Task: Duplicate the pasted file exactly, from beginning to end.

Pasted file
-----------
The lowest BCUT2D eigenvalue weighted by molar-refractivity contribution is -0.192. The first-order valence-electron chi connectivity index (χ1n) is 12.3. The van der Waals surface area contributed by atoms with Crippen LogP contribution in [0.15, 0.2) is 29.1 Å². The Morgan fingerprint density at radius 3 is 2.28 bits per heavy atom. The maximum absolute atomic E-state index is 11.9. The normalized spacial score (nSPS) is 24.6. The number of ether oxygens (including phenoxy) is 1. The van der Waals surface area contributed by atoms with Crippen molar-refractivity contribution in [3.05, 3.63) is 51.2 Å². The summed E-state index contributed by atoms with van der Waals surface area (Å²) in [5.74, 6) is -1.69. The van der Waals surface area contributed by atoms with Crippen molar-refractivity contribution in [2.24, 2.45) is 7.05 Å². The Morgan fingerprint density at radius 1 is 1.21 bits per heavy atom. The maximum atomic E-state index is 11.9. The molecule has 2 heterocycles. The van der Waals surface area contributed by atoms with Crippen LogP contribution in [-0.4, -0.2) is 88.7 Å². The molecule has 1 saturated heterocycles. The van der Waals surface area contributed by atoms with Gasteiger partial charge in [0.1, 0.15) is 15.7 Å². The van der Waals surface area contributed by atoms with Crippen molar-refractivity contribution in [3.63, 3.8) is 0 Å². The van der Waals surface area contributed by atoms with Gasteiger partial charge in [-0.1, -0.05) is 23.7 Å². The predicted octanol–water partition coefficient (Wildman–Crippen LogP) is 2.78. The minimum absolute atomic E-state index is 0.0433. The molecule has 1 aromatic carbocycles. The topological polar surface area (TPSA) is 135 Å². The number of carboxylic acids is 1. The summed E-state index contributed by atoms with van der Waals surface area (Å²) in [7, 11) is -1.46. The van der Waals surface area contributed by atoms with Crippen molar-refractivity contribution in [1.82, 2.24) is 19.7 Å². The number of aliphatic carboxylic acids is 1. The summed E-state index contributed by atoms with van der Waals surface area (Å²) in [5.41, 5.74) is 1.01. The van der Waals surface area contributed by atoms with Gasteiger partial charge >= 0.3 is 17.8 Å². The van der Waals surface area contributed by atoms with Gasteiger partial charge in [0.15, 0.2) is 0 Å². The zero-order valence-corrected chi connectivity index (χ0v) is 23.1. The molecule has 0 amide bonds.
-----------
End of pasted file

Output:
The lowest BCUT2D eigenvalue weighted by molar-refractivity contribution is -0.192. The first-order valence-electron chi connectivity index (χ1n) is 12.3. The van der Waals surface area contributed by atoms with Crippen LogP contribution in [0.15, 0.2) is 29.1 Å². The Morgan fingerprint density at radius 3 is 2.28 bits per heavy atom. The maximum absolute atomic E-state index is 11.9. The normalized spacial score (nSPS) is 24.6. The number of ether oxygens (including phenoxy) is 1. The van der Waals surface area contributed by atoms with Crippen molar-refractivity contribution in [3.05, 3.63) is 51.2 Å². The summed E-state index contributed by atoms with van der Waals surface area (Å²) in [5.74, 6) is -1.69. The van der Waals surface area contributed by atoms with Crippen molar-refractivity contribution in [2.24, 2.45) is 7.05 Å². The Morgan fingerprint density at radius 1 is 1.21 bits per heavy atom. The maximum atomic E-state index is 11.9. The molecule has 2 heterocycles. The van der Waals surface area contributed by atoms with Crippen LogP contribution in [-0.4, -0.2) is 88.7 Å². The molecule has 1 saturated heterocycles. The van der Waals surface area contributed by atoms with Gasteiger partial charge in [0.1, 0.15) is 15.7 Å². The van der Waals surface area contributed by atoms with Crippen molar-refractivity contribution in [3.63, 3.8) is 0 Å². The van der Waals surface area contributed by atoms with Gasteiger partial charge in [-0.1, -0.05) is 23.7 Å². The predicted octanol–water partition coefficient (Wildman–Crippen LogP) is 2.78. The minimum absolute atomic E-state index is 0.0433. The molecule has 1 aromatic carbocycles. The topological polar surface area (TPSA) is 135 Å². The number of carboxylic acids is 1. The summed E-state index contributed by atoms with van der Waals surface area (Å²) in [7, 11) is -1.46. The van der Waals surface area contributed by atoms with Crippen molar-refractivity contribution in [1.82, 2.24) is 19.7 Å². The number of aliphatic carboxylic acids is 1. The summed E-state index contributed by atoms with van der Waals surface area (Å²) in [5.41, 5.74) is 1.01. The van der Waals surface area contributed by atoms with Gasteiger partial charge >= 0.3 is 17.8 Å². The van der Waals surface area contributed by atoms with Gasteiger partial charge in [0.15, 0.2) is 0 Å². The zero-order valence-corrected chi connectivity index (χ0v) is 23.1. The molecule has 0 amide bonds.